Life lessons I learned from a lunch recess chess game at age seven
Recently, I have had the opportunity to play chess casually with kids at parties. I could not help reflecting on my own childhood memories of playing chess. I feel that there was much I learned about life from the chess activities of my youth, whether casual or serious. This is the first of a planned series of posts about chess.
This post is about the first time I played with a chess computer and was surprised to find myself winning.
A little bit of my chess history
Supposedly I first learned chess at some time between the ages of two and three, accidentally picking it up while my father was learning the game along with grad student classmates of his. At the time chess was becoming extremely popular in the United States because of the “Fischer boom” resulting from Bobby Fischer’s world championship match and victory against Boris Spassky. Since I don’t remember anything from before age two and a half (I remember the months leading up to my celebrating my third birthday), I don’t remember a time when I didn’t know at least the basic rules of chess!
When I was in Kindergarten, I came across some chess books targeted toward children and filled in some gaps (since my father actually had been confused about some of the rules, involving the details of castling and capturing en passant). I played casually with my father, but nobody else, getting beaten every time (although in retrospect, I have doubts about whether we were playing completely legal games).
By the second grade in elementary school, I was much improved because I had started going through chess books geared toward adults, checked out from the local public library. I had earlier spent some time in the school library going through all the basic chess books there.
Chess Challenger III
One day at lunch recess, a lunch proctor who had heard that I played chess brought me her new Chess Challenger III computer. I started playing a game with it (with me as White and the computer as Black). To my surprise, I was winning against this computer, which had fallen into a trap I had set! (Up until this point, I had only ever played chess with my father, and he had always won.)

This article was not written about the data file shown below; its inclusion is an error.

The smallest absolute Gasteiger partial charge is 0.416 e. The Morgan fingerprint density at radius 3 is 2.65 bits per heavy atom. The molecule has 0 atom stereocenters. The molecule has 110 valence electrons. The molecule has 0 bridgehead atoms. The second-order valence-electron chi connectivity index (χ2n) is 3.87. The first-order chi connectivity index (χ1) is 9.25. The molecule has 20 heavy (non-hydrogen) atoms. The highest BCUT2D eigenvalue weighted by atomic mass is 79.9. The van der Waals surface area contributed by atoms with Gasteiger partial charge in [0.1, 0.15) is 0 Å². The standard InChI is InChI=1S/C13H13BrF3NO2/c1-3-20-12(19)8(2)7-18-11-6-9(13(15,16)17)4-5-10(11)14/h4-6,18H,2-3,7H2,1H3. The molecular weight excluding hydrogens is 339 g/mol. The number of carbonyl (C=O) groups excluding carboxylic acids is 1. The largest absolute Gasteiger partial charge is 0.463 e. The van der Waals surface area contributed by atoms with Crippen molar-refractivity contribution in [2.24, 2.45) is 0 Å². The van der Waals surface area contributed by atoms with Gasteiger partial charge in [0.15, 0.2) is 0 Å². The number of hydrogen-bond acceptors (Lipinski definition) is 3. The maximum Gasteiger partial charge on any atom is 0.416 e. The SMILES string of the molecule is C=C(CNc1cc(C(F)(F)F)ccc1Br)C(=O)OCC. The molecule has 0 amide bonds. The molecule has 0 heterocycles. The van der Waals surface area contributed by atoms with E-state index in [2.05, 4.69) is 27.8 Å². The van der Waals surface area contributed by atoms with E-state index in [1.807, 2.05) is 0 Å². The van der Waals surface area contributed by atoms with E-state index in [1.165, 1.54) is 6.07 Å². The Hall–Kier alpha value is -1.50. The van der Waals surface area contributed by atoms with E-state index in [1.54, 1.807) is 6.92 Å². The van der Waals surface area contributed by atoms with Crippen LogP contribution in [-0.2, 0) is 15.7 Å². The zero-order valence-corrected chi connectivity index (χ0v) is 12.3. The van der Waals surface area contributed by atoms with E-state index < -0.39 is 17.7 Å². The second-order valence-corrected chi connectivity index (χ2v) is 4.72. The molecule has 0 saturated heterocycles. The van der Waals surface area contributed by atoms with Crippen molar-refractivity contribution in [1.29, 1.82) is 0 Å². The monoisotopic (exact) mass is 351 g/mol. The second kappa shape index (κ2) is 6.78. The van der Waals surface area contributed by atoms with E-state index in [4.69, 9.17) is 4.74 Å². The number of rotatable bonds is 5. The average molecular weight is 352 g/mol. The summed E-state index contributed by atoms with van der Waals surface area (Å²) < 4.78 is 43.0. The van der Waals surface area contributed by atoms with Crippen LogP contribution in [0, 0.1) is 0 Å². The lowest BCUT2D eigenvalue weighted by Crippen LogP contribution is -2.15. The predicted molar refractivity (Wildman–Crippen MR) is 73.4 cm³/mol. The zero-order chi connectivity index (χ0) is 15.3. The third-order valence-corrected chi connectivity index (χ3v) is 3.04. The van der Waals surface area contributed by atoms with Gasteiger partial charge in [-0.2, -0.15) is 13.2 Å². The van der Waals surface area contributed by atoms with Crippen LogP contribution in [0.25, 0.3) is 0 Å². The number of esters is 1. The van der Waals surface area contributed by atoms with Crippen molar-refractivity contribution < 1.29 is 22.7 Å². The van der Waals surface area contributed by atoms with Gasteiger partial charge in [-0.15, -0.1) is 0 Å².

White to play and win:
Unfortunately, the bell rang shortly after I had trapped Chess Challenger III’s Queen and I excitedly told everyone I was beating the computer. The proctor just sniffed and dismissed my claim, practically calling me a liar. I never talked to her again in my life and never asked to play the computer again for a rematch.
What I learned:
- Chess computers are not perfect, and even a child might play better.
- Adults in school often misunderstand or disrespect students who do something unexpected.
My game against Chess Challenger III
I have fully annotated my one and only game against Chess Challenger III.
I am guessing the computer was set at a default “easy” level; I am guessing that at its highest level (which unfortunately would have led to its playing too slowly in a recess setting), I may not have been able to beat it. I had never played with anyone other than my father by this age (I started playing with other people only at age ten, with some exceptions I’ll discuss later), but I’m guessing my ELO rating strength at age seven was probably no higher than 1200.comments powered by Disqus